Sheila Callaghan gets the current zeitgeist in New York right. Her new play, Roadkill Confidential, now playing at 3 LD Technology Center and directed by Kip Fagan, scavenges from the rubbage heaps of noir iconology, Hitchcock, De Palma, Bergman, maybe even Tina Howe’s Museum (recall the bizarre, unseen artist Agnes Vaag in that play scouring the underbrush of the woods to slurp the marrow of animal skeletons). No mere copyist, though, Callaghan has a vision that is clear, individual, and hard as the marble her leading character, Trevor (Rebecca Henderson), claims as artistic capital. This is a smart writer unafraid of blood, someone a gore-fest director like George A. Romero, also interested in societal commentary from behind a horror façade, could have used (if he ever had a budget). In a monologue from Callaghan’s play Tumor, a young woman dreams of blood gushing from between her legs after having a Slurpie spilled on her in Macy’s; in Roadkill Confidential blood reminds us of the bucket in Carrie.
Having written for Showtime and been highlighted in the New Yorker, Callagan is part of 13P, Obie-winning writers who snubbed their noses at the way theatre companies gave lip service to but didn’t produce their plays. She’s also unafraid of offending the dramaturg—Callaghan’s lead—an artist provocateur–doesn’t change much during the course of Roadkill Confidential and is unlikeable (mean, thoughtless, self-absorbed). Callaghan doesn’t even mind bulldozing over the secondary characters (Polly Lee survives the onslaught artistically in a thankless role that, in a previous time, would have gone to Sandy Dennis). In the sticks and secondary routes of the seemingly effortless, jerry-rigged plot of Roadkill Confidential, the imperative inflation of one’s own work trumps morality—the play comes across as a nightmare induced from drinking too many Starbuck’s cappuccinos before bedtime. Forget thinking the artist would implicate herself in a procedural regarding the death of a student (with her own meat combines at stake); for that matter, forget assuming an investigator would directly ask her any questions as to her involvement. With the play’s passive components heightened to the level of the importance of our current wars, which flash before us on monitors at the start of the play, we wonder if anybody thinks of becoming an ordinary, work-a-day artist these days, as if celebrity—much less immortality–must be part of the definition.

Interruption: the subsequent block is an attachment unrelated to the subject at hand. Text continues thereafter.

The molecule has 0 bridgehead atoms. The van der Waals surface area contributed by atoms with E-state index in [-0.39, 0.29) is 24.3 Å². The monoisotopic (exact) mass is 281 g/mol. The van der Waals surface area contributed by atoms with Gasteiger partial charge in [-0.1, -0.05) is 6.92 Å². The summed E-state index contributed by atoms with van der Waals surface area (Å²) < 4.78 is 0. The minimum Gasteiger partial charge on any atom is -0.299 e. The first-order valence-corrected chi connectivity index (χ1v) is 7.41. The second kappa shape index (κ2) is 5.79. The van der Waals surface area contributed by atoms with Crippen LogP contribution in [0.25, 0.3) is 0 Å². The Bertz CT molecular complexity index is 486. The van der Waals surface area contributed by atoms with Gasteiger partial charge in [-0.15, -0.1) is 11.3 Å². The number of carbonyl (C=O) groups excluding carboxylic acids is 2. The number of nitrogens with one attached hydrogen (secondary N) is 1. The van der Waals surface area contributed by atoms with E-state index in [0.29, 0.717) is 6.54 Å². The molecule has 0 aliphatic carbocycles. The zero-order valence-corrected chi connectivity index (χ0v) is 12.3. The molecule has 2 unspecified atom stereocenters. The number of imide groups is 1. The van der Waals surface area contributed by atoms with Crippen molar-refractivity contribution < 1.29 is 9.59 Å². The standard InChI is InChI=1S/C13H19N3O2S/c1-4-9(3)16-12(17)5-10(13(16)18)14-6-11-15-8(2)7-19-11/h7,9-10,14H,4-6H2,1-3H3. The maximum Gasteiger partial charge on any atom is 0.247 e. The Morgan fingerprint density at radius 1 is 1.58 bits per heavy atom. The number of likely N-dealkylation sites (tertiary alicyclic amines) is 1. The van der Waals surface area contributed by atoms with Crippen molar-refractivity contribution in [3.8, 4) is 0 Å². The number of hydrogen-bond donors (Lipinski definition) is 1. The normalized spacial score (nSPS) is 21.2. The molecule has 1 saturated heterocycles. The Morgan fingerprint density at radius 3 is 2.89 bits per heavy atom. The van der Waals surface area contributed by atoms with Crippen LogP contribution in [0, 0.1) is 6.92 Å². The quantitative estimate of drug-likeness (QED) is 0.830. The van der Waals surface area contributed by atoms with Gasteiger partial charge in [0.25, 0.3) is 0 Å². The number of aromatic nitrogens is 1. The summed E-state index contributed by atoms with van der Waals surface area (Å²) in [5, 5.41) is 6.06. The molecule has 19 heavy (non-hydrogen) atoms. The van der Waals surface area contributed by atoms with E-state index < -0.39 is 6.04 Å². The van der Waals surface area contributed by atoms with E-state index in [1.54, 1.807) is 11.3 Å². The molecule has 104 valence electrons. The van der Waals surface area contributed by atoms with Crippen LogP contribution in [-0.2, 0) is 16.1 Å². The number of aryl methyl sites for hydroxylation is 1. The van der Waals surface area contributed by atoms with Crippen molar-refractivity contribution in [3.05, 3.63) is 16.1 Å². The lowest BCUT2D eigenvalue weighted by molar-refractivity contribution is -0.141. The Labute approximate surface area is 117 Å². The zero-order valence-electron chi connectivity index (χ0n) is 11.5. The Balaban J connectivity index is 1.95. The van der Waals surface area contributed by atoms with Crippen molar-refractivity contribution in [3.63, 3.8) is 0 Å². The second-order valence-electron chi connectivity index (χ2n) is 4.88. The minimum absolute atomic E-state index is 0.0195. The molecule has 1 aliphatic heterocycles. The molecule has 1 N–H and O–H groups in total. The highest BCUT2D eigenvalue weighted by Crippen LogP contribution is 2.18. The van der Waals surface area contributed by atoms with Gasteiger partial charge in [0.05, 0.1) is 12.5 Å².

Andy Warhol once told us that everyone would be famous for fifteen minutes; Callaghan’s posse wants longer, alone, and all at the same time.
I happened to attend the play with a friend I’d worked with on several jobs. She had just given notice at her current publishing gig. Burned out, totally stressed, she saw no room for growth within the company, had been placed into some kind of caste system where people in her department were told not to communicate with those in another, “more important,” area; employees were not being replaced, which only added to the already heavy workload; and the competition and backstabbing was getting worse, with the prospect of even more layoffs: In a New York that wasn’t fun anymore, with narcissism and desperation heightening in the rats remaining on board, she decided that checking out for Houston sounded just fine.